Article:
From time to time, I am pleased to feature a guest post from a talented up and coming writer. This week I’m thrilled to present the work of Noreen Hernandez, a gifted student in a 300- level English course I’m teaching at Northeastern Illinois University this term. I think you’ll agree we want to hear a lot more from Noreen…..
One Tuesday morning, a little more than a week ago, I was drinking my coffee and decided my digestion couldn’t handle reading about another schoolyard brawl between Rahm and Rauner. So I opened the Red Eye and started to flip directly to the Celebrity News for a little mental relaxation. Instead of checking out the reaction to Beyoncé’s Super Bowl outfit, my eyes were drawn to this headline:
I’ve Never Voted: Here’s Why,
Oh ha ha blah…I expected a sad column trying too hard to replicate the humorous genius of The Daily Show. However, instead of satire, I read a self-serious list of reasons why 24-year-old Chicago Tribune reporter Rianne Cole has NEVER voted, or registered to vote-ever. She offered the usual pro forma list of excuses: too much hassle to register and nobody else votes. I sadly have to agree with Cole and admit, with voter turnout at 40% for the last mayoral election, she is correct in acknowledging voter apathy.
But the Chicago Board of Election Commissioners does understand the “hassle” of filling out forms, so they made it possible to register to vote online. I wondered if Cole knew she could procrastinate right up until Election Day and register at her polling place. That’s right-it’s possible to register and vote on the same day! As I continued reading the article, I became aware of a certain futility in these attempts to “get out the vote.” Because her reason for not voting is more insidious than mere laziness.
Cole believes it is not her “civic duty” to vote.
I sighed…deep breaths…I tried solving the crossword puzzle to relax. But I couldn’t overlook the implications of Cole’s total civic apathy. The next Presidential election is historic because for the first time we, (not including Cole of course) will elect either a woman, a genuine activist, or a pouting bully. How could she sit this one out? It doesn’t matter what her politics are. If the thought that TRUMP COULD BE OUR NEXT PRESIDENT doesn’t get her running to the polls to stop this madness, what will? At this point I was wishing for an asteroid to enter our Earth’s atmosphere and just end it all quickly.
Which led me to another maddening statement in Cole’s article:
“So here I sit, going about my post-graduate life and still not registered to vote. I have plenty of time, but maybe like in my work life, I’ll do it on a deadline.”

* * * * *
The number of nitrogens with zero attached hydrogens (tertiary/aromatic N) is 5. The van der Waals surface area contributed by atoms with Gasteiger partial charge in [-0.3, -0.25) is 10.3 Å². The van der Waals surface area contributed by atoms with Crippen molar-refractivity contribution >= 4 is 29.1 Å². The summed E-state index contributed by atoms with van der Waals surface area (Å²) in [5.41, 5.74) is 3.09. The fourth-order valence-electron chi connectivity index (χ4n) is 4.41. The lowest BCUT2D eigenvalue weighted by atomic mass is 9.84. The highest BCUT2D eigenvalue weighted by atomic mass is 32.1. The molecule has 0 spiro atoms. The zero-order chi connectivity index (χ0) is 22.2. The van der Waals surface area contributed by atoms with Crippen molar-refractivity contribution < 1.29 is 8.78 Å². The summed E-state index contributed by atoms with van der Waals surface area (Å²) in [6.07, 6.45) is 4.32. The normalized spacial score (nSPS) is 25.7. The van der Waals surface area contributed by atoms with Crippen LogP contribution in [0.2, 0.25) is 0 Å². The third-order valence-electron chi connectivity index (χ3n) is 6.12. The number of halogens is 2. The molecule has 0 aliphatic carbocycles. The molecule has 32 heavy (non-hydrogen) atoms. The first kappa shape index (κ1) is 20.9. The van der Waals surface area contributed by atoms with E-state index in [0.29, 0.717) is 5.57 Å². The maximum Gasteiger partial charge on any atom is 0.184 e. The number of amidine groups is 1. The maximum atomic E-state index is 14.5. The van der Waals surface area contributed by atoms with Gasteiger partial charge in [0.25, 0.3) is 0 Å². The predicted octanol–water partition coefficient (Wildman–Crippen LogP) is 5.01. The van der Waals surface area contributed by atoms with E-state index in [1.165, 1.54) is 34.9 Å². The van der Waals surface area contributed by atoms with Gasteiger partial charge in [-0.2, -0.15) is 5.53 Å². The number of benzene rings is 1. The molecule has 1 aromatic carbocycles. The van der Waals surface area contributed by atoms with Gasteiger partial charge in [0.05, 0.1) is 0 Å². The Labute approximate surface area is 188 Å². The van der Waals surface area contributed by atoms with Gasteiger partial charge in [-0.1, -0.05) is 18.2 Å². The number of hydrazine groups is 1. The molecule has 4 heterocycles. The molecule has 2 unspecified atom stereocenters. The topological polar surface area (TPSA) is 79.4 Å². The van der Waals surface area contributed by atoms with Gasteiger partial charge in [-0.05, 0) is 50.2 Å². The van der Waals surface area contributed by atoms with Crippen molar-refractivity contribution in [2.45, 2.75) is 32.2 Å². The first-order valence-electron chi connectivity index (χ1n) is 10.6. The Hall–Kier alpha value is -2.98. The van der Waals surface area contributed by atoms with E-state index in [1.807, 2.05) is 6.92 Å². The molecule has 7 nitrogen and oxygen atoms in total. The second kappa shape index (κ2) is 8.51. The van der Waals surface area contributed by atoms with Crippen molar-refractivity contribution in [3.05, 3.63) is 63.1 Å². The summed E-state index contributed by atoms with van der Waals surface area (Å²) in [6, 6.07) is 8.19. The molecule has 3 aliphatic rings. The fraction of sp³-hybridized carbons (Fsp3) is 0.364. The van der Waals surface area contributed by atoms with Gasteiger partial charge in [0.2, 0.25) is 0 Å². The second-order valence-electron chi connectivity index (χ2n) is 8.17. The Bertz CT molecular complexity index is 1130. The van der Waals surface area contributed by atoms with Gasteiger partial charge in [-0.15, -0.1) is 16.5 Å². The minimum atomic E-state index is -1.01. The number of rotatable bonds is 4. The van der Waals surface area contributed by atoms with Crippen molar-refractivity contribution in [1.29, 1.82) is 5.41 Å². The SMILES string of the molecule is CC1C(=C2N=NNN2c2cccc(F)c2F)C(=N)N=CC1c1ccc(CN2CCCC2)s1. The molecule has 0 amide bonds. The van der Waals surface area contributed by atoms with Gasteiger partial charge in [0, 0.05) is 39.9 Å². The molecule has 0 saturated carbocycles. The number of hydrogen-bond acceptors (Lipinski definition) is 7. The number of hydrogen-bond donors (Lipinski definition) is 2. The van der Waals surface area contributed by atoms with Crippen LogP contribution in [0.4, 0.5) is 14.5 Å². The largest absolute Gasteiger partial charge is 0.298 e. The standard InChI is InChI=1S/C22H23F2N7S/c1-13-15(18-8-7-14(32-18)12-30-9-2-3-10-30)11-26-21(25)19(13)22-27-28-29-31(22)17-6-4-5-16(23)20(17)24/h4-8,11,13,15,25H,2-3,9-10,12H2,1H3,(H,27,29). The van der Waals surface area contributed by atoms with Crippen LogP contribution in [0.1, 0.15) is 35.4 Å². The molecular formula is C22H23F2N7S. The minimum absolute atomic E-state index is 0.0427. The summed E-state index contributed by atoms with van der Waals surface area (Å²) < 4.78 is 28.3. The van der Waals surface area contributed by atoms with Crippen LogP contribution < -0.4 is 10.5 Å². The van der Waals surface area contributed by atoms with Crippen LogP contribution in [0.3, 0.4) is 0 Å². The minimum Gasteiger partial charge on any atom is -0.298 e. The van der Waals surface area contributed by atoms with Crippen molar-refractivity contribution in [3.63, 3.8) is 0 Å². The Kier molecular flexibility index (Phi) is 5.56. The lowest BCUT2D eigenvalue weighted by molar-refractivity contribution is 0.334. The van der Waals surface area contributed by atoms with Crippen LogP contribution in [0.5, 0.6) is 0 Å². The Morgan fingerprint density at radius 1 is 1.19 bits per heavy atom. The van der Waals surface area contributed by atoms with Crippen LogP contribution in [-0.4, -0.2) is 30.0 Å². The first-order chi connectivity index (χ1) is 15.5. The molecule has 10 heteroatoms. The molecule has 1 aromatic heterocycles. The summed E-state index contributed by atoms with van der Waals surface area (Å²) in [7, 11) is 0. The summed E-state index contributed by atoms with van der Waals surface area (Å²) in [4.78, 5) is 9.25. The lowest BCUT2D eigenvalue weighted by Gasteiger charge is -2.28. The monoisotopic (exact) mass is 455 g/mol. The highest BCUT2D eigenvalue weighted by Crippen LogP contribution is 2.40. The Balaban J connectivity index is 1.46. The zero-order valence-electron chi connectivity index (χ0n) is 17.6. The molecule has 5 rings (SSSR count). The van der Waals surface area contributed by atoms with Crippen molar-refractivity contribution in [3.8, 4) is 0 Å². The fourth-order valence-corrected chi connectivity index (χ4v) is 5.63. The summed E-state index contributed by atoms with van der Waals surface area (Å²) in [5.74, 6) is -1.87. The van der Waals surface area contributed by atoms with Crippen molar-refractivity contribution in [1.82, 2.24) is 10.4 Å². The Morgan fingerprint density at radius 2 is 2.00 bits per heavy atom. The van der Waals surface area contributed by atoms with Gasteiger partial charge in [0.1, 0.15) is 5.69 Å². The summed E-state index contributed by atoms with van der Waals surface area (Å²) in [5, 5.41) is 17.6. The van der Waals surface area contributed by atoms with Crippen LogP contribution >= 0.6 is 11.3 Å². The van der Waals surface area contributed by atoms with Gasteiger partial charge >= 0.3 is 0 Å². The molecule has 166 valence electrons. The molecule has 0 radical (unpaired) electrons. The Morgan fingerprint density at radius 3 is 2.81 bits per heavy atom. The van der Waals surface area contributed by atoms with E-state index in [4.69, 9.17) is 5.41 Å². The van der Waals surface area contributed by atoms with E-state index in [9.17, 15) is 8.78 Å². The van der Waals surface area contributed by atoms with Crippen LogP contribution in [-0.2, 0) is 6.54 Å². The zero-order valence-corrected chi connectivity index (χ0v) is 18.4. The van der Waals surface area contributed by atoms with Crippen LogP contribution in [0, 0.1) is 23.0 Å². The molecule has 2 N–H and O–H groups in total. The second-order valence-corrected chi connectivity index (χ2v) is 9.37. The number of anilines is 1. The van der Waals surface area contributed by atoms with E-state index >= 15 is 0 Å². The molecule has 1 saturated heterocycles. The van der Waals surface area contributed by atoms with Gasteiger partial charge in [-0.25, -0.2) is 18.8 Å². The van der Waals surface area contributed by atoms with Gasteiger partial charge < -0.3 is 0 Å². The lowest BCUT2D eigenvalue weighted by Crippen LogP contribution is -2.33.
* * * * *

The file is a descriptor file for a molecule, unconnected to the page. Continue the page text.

Really Rianne? I hardly know where to begin. Do you understand why you enjoy a modern post-graduate work life with the freedom to make ignorant choices? While you think of an answer, look up Lucy Burns (1879-1966). She fought for the same right to vote that so disinterests you. She was arrested, went on a hunger strike, and tortured when authorities shoved a tube down her throat to force feed her-all this, so you can choose to take that struggle for granted.
Once Lucy’s battle was over, the next generation of women leveraged their votes to fight for Equal Rights-the ones that offer you a 21st Century opportunity to get an education and build a career. These women looked into the future, saw your potential, and battled for you. How do you repay them? By abdicating the responsibility you owe to our foremothers, yourself, and our children.
The responsibility to remember this history and show up at the ballot box in indeed your “civic duty,” and allow me to help you remember the definition from your 7th grade Constitution Test. Civic Duty is “the social force that binds you to the courses of action demanded by that force.” Like it or not Rianne, you are bound to a social force comprised of militant suffragettes and feminists of the Women’s Rights movement. Since this army of women fought, suffered, and died to provide you with the freedom of a comfortable post-graduate life, they have a right to demand your recognition.
Honor them by fulfilling your civic duty. Vote on November 8, 2016.
Noreen Hernandez has been a financial services professional for 10 years. A lifetime student with a passion for keeping her skills sharp, Noreen recently returned to university life, pursuing a degree in English Literature. She uses the power of the pen to synthesize and articulate her liberal, Catholic, and feminist viewpoints. Noreen likes a challenge. Follow her on Twitter: @Noreen_Hern